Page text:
Elly Pepper, deputy director of a wildlife trade initiative and program at NRDC, called Trump’s announcement a pleasant surprise but said he needs to do more. “These tweets are still really ambiguous,” she said. “And tweets don’t have any legal authority. We want to make sure that the administration doesn’t have its cake and eat too. We want to ensure they aren’t going to quietly start issuing trophy permits and enjoy public support because their tweets indicated they oppose trophy hunting.”

Wayne Pacelle, president and chief executive of the Humane Society of the United States, said his organization plans to work with Trump without taking legal action. But Pacelle questioned the idea of killing elephants to conserve them.

“Botswana disallowed all trophy hunting, and Botswana has more elephants by a long shot than every other country,” Pacelle said. “It’s recognized that this would damage the brand of the nation. Trophy hunting subtracts animals from nature. It diminishes the value of animal populations.”

During the controversy in 2015 over allowing a rhinoceros hunter to import the trophy head of a rhinoceros he planned to kill in Namibia, the International Union for the Conservation of Nature said concern over the act confused illegal poaching with well-managed hunting tourism.

“Well-managed trophy hunting has little to do with poaching, and indeed can be a key tool to help combat it,” the union said in a statement. Without it, African conservationists “would not be able to employ the upwards of 3,000 field rangers employed to protect wildlife and enforce regulations.” Namibia’s conservation is viewed by Fish and Wildlife as one of most responsible such programs in Africa.

Pacelle dismissed this type of argument. Hunters never say “we want to trophy hunt because we want to mount the head,” Pacelle said. “They always apply something to it. They could just give the money for conservation. But they want something out of it.”

In a year that saw the Ringling Bros. Circus fold after a century and a half following an outcry over its treatment of animals, the nation is experiencing a major shift in tolerance, according to Pacelle.

“That was a marker of how our attitudes have evolved toward elephants. We don’t want to see anyone chain them and have them perform silly stunts,” he said. “It’s worse to shoot them in the head.”

Read More

Animal activists finally have something to applaud at Ringling Bros.: Its closure

Before elephants, Trump loosened limits on lion trophies

Lions are raised to be shot in South Africa. American hunters love it.

Norway court grants reprieve to seven wolves

https://phys.org/news/2017-11-norway-court-grants-reprieve-wolves.html

November 21, 2017
There are between 105 and 112 wolves in Norway
There are between 105 and 112 wolves in Norway

A Norwegian court on Tuesday granted a reprieve to seven wolves near Oslo caught in the middle of a battle between environmental activists and sheep farmers.

The Oslo district  granted a request from the Norwegian branch of the World Wildlife Fund (WWF) and issued an injunction temporarily stopping the hunt of 12  in the Oslo region—five of which have already been killed—pending a final decision on the matter.

The number of wolves in the Scandinavian country is modest—between 105 and 112 individuals, according to the latest count—and the species is listed as being at risk of extinction. But its current population is above the target set by Norway’s parliament.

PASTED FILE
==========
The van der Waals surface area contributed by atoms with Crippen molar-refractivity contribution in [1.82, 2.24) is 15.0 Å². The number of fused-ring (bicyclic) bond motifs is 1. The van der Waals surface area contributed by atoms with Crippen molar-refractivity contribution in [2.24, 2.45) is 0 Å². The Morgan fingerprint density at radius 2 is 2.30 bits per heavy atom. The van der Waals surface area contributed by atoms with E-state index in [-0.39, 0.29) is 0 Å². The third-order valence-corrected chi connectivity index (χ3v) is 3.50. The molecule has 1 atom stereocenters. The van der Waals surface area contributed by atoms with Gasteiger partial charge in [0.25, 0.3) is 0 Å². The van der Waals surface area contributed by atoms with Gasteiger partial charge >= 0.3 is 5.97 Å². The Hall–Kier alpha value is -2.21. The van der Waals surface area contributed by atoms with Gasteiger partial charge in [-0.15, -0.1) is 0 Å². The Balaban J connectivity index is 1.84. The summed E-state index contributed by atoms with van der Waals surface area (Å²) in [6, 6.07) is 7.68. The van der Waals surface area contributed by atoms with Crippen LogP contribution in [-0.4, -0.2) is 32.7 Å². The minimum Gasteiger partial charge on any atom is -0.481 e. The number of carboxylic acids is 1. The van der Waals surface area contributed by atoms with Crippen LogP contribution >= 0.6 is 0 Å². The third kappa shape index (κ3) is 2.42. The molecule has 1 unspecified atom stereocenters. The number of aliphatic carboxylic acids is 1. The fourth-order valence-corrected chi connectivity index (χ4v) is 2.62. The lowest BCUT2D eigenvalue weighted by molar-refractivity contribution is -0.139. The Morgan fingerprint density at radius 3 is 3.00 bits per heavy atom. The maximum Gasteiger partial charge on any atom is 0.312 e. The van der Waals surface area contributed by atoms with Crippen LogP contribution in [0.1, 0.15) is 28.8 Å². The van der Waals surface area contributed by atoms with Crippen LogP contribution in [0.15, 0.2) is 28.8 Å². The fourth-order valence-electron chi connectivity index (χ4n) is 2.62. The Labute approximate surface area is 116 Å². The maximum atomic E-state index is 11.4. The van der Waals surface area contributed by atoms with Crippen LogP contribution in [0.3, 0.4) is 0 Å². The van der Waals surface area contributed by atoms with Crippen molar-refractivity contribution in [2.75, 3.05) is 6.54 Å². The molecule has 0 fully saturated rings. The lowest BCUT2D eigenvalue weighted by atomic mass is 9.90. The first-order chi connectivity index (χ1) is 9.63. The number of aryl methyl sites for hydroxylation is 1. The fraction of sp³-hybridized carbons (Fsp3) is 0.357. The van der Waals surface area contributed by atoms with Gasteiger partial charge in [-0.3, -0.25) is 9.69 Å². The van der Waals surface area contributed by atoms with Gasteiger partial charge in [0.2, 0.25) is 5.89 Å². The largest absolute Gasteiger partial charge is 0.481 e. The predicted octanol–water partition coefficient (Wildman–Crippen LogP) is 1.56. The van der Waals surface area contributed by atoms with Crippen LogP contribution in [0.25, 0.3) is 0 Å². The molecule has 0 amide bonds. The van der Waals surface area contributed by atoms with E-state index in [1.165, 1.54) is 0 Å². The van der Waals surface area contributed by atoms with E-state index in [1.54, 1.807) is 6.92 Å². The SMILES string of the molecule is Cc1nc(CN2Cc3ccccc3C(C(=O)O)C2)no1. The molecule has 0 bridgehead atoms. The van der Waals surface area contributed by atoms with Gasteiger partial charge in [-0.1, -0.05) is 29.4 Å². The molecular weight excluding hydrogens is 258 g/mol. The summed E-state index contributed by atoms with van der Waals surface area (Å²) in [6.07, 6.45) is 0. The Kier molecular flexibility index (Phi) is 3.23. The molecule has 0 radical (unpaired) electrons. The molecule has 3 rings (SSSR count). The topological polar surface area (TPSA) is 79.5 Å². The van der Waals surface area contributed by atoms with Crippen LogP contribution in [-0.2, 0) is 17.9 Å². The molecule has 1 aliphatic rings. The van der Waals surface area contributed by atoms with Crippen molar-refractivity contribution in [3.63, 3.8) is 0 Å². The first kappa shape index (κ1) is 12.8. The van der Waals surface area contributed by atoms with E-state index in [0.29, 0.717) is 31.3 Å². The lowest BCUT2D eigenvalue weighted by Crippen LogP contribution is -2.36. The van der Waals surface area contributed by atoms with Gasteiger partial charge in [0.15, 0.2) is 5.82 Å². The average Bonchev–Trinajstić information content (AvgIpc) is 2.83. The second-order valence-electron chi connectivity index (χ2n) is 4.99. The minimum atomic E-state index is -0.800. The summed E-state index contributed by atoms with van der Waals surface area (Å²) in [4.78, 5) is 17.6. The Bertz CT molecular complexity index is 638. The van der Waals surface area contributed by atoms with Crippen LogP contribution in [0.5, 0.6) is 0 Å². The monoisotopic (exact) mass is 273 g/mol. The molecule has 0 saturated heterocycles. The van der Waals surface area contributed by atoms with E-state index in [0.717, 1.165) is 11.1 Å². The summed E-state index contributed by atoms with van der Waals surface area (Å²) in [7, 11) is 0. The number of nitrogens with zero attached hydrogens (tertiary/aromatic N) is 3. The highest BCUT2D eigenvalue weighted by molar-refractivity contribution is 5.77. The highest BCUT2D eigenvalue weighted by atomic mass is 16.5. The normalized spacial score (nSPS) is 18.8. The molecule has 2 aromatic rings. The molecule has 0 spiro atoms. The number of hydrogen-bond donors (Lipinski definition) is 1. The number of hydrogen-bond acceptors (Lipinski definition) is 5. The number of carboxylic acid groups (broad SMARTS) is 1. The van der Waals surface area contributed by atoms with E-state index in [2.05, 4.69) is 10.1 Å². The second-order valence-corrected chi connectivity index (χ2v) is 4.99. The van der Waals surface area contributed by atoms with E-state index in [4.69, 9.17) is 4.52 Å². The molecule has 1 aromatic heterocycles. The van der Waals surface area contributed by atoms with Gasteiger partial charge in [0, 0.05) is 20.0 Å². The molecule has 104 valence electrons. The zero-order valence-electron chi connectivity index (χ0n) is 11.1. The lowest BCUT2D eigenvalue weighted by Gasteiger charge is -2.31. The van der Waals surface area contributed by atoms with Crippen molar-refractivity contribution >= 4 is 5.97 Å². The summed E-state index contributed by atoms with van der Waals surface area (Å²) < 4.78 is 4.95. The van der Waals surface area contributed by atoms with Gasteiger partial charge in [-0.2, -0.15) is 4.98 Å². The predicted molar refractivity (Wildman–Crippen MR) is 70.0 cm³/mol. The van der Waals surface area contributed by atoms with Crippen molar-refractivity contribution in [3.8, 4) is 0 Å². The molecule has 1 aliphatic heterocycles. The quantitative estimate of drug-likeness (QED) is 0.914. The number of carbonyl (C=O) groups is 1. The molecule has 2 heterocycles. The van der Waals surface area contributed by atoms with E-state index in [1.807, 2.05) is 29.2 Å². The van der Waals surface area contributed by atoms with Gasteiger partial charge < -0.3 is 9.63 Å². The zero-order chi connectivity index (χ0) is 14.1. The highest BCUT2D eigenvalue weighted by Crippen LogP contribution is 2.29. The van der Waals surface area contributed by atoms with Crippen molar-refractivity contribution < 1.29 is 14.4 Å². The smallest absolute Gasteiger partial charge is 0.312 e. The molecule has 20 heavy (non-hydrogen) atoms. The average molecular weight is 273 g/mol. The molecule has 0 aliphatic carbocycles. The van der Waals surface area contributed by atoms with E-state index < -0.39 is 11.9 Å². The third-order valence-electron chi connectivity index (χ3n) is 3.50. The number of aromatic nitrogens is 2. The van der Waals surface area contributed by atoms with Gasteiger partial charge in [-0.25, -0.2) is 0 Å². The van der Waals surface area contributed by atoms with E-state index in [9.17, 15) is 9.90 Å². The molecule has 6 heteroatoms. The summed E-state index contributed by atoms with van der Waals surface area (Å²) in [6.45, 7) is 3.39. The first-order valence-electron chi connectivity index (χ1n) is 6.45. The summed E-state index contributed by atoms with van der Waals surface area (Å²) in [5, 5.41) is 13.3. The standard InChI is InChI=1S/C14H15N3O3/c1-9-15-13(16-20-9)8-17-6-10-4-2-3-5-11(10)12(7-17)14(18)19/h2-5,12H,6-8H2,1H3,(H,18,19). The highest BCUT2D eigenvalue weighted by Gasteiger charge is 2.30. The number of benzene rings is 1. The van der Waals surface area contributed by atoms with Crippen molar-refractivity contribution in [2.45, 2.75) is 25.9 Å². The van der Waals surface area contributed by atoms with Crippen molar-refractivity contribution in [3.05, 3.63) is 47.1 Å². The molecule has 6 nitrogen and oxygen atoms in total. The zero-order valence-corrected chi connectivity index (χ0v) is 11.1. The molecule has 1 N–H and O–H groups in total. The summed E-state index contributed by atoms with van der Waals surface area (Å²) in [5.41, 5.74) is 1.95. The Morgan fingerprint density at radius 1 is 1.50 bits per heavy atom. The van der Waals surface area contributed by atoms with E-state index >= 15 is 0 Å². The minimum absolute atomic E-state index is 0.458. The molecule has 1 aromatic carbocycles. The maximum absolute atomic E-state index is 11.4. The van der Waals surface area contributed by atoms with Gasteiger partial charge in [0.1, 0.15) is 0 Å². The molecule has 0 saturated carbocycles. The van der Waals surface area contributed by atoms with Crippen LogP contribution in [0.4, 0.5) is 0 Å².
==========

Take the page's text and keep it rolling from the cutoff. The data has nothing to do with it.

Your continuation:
This winter, regional wildlife management authorities gave the go ahead to the culling of 50 wolves. While the final number still depends on a government decision, the announcement caused an uproar among animal rights activists.

Tuesday’s court  concerns only Oslo and its surrounding regions in southeastern Norway. The hunting of 14 other wolves will still be allowed in the rest of the country. One of them has already been killed.

WWF Norway has sued the state over its wolf policy, which it argues violates the country’s laws and constitution, as well as the Bern Convention on nature conservation.

The Oslo court will rule on that matter at a later, as yet unspecified date.

According to WWF, wolves account for just 1.3 percent of deaths in sheep flocks, which also fall victim to accidents and other predators such as wolverines, lynx, eagles and bears.

 Explore further: Uproar as Norway paves way for hunting wolves

Read more at: https://phys.org/news/2017-11-norway-court-grants-reprieve-wolves.html#jCp

In the Eyes of the Hunted, There’s No Such Thing as an “Ethical Hunter”

Exposing the Big Game

Enough of this championing one type of hunter over the other already! It just helps perpetuate the myth of the “ethical hunter.” You’re more likely to see a UFO land in the middle of a crop circle than to meet a hunter who is truly ethical to the animals he kills. How can tracking down an inoffensive creature and blasting it out of existence ever really be ethical anyway? No matter how a hunter may rationalize, or claim to give thanks to the animal’s spirit, the dying will never see their killer’s acts as the least bit honorable.

I’m sure Ted Nugent considers himself an ethical hunter. Hell, Ted Bundy likely thought himself an ethical serial killer. But to their victims they’re just murderous slobs. Likewise, Teddy Roosevelt—who, in his two-volume African Game Trails, lovingly muses over shooting elephants, hippos, buffaloes, lions, cheetahs, leopards, giraffes, zebras, hartebeest, impalas, pigs…

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A Field Guide to the North American Hunter

Exposing the Big Game